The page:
This all started out as I watched a friend get ready to make some big life changes: Graduation from seminary, first job as a full-time minister, moving to a new home. These are all things we think of as positive - stuff we look forward to. Things she has worked really hard for.
But over the past few months, as these changes took place, my friend has been exhibiting many of the common symptoms of grief. I’m very familiar with these symptoms, and with the classic stages of grief as defined by Elisabeth Kübler-Ross because I’ve been through them myself as well as learning about them formally when I took training to be a grief counselor.
You see, when my first child was born, she had severe physical disabilities, a condition called arthrogryposis. In my case it was caused by a bout of staphylococcal food poisoning I had when I was seven months pregnant. The toxins from the bacteria damaged my daughter’s motor cortex so she couldn’t move properly - her muscles simply didn’t respond to her brain. She was confined to a wheelchair for the five short years of her life.
When I took grief counselor training from Parents Helping Parents in Tennessee (Parent to Parent of Georgia is another great support group) I learned that the gut-wrenching, raw emotions parents of disabled children experience really are grief. No, your child didn’t die, but the child you expected to be born is gone, replaced by something you never expected. If your child (or any other close family member) develops a serious medical condition later in life, or is disabled due to an injury or illness, the same applies: You don’t have the person you expected any more, and you grieve for that loss.
Of course, when someone we love dies, the loss is obvious and the grief is expected. But what about other losses, big and small?
The more I think about it, the more I understand that any change, even a positive one, is a loss, in the sense that we’re losing the status quo and having to adapt to new circumstances. That’s why the Holmes and Rahe stress scale that I used for years with my naturopathy clients includes such ‘happy’ changes as marriage, marital reconciliation, pregnancy and outstanding personal achievement.
It’s funny how we humans cling to the status quo and are afraid to change, even when the change is a positive one. I guess that’s where the old saying, “Better the devil you know” comes from. When we make a change, we’re walking through a doorway and we can’t know for sure what the world will look like on the other side. That’s scary. We’d rather be miserable than lose control.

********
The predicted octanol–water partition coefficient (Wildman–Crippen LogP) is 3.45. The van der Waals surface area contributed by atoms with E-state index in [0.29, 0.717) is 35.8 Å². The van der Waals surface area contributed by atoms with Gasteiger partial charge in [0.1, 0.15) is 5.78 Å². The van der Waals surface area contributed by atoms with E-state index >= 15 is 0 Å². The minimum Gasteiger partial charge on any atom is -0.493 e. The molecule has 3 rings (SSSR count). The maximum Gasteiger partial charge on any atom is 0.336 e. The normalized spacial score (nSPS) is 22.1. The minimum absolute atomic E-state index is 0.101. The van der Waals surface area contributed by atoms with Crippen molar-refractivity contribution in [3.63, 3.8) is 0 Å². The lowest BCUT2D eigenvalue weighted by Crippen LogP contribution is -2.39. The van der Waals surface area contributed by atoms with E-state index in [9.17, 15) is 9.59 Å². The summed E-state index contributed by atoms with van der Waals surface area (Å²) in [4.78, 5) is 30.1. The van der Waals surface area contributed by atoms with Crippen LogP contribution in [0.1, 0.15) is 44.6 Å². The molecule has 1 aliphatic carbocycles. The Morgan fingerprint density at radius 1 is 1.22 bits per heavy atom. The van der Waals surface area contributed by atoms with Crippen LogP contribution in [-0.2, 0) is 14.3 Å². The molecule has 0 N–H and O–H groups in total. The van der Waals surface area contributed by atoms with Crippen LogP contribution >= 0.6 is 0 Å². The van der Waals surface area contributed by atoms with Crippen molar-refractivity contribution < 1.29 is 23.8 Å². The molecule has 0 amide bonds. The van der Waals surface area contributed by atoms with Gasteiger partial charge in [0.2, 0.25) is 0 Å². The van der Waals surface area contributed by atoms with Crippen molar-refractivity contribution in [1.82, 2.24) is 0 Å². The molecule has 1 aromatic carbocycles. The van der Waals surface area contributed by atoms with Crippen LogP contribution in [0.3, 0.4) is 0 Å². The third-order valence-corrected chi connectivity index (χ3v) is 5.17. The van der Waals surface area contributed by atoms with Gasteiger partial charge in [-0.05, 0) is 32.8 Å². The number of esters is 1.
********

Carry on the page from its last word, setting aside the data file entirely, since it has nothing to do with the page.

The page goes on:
The Death card in Tarot encapsulates this concept: Life change means walking into the unknown. Robert Heinlein’s character Valentine Michael Smith called these points in life ‘cusps.’ They’re like crossroads, where we have to make a choice, and that choice will change everything from that point on. That choice, and that change, can be so scary that we freeze and get stuck at that crossroads, unable to move on.
My sister-in-law, a substance abuse counselor, has told me that this is a common problem among her clients. They’re already miserable, often in abusive relationships in addition to having to deal with their addictions, but they’re afraid to take that step, to choose which way to turn at the crossroads, so they just hover in that one spot, unable to move. In order to make a change to health and safety, they have to give up all they know. They have to let go - incur a loss - before they can move on.
I can’t think how many times my various spiritual mentors have recited to me that well-worn cliché about having to empty out your cup before you can fill it up again. Yeah, I’m right there with everyone else, not wanting to let go of the ol’ status quo. But what I hadn’t realized until now was why it’s so damn hard to empty out that cup in the first place. It’s a loss. It evokes grief. And no one wants to feel that, to go through that. No wonder it’s so hard.
But now that I understand what’s really going on inside me, why change is so hard - even positive change - maybe I can work my way through it with a little more ease. I can give myself the room to recognize the grief and honor it. And move on.